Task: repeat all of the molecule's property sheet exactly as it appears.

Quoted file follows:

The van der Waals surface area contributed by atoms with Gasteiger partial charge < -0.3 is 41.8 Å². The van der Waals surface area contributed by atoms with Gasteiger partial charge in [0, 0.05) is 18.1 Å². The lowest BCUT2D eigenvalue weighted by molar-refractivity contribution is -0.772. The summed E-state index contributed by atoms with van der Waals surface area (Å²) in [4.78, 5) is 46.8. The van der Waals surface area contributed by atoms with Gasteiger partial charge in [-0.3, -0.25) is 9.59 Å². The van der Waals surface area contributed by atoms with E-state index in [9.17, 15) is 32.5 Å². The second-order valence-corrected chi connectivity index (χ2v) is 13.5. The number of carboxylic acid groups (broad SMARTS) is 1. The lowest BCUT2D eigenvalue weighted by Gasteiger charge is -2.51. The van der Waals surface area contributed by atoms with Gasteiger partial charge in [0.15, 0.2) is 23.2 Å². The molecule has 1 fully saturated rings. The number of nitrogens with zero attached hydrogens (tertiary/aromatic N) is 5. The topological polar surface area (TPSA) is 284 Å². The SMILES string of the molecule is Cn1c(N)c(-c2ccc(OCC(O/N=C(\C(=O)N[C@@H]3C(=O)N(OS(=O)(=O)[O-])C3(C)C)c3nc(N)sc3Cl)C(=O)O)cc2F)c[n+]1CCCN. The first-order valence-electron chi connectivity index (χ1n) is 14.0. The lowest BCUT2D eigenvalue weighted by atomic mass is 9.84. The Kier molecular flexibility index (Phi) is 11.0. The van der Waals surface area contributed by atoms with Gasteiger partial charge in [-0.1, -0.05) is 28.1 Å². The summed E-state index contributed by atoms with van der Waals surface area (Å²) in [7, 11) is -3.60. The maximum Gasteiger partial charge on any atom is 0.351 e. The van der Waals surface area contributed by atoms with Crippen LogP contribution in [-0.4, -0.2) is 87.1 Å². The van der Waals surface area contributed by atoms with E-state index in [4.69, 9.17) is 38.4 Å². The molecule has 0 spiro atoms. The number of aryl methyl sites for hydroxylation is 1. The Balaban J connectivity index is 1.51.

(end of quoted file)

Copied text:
The van der Waals surface area contributed by atoms with Gasteiger partial charge < -0.3 is 41.8 Å². The van der Waals surface area contributed by atoms with Gasteiger partial charge in [0, 0.05) is 18.1 Å². The lowest BCUT2D eigenvalue weighted by molar-refractivity contribution is -0.772. The summed E-state index contributed by atoms with van der Waals surface area (Å²) in [4.78, 5) is 46.8. The van der Waals surface area contributed by atoms with Gasteiger partial charge in [-0.3, -0.25) is 9.59 Å². The van der Waals surface area contributed by atoms with E-state index in [9.17, 15) is 32.5 Å². The second-order valence-corrected chi connectivity index (χ2v) is 13.5. The number of carboxylic acid groups (broad SMARTS) is 1. The lowest BCUT2D eigenvalue weighted by Gasteiger charge is -2.51. The van der Waals surface area contributed by atoms with Gasteiger partial charge in [0.15, 0.2) is 23.2 Å². The molecule has 1 fully saturated rings. The number of nitrogens with zero attached hydrogens (tertiary/aromatic N) is 5. The topological polar surface area (TPSA) is 284 Å². The SMILES string of the molecule is Cn1c(N)c(-c2ccc(OCC(O/N=C(\C(=O)N[C@@H]3C(=O)N(OS(=O)(=O)[O-])C3(C)C)c3nc(N)sc3Cl)C(=O)O)cc2F)c[n+]1CCCN. The first-order valence-electron chi connectivity index (χ1n) is 14.0. The lowest BCUT2D eigenvalue weighted by atomic mass is 9.84. The Kier molecular flexibility index (Phi) is 11.0. The van der Waals surface area contributed by atoms with Gasteiger partial charge in [-0.1, -0.05) is 28.1 Å². The summed E-state index contributed by atoms with van der Waals surface area (Å²) in [7, 11) is -3.60. The maximum Gasteiger partial charge on any atom is 0.351 e. The van der Waals surface area contributed by atoms with Crippen LogP contribution in [-0.4, -0.2) is 87.1 Å². The van der Waals surface area contributed by atoms with E-state index in [4.69, 9.17) is 38.4 Å². The molecule has 0 spiro atoms. The number of aryl methyl sites for hydroxylation is 1. The Balaban J connectivity index is 1.51.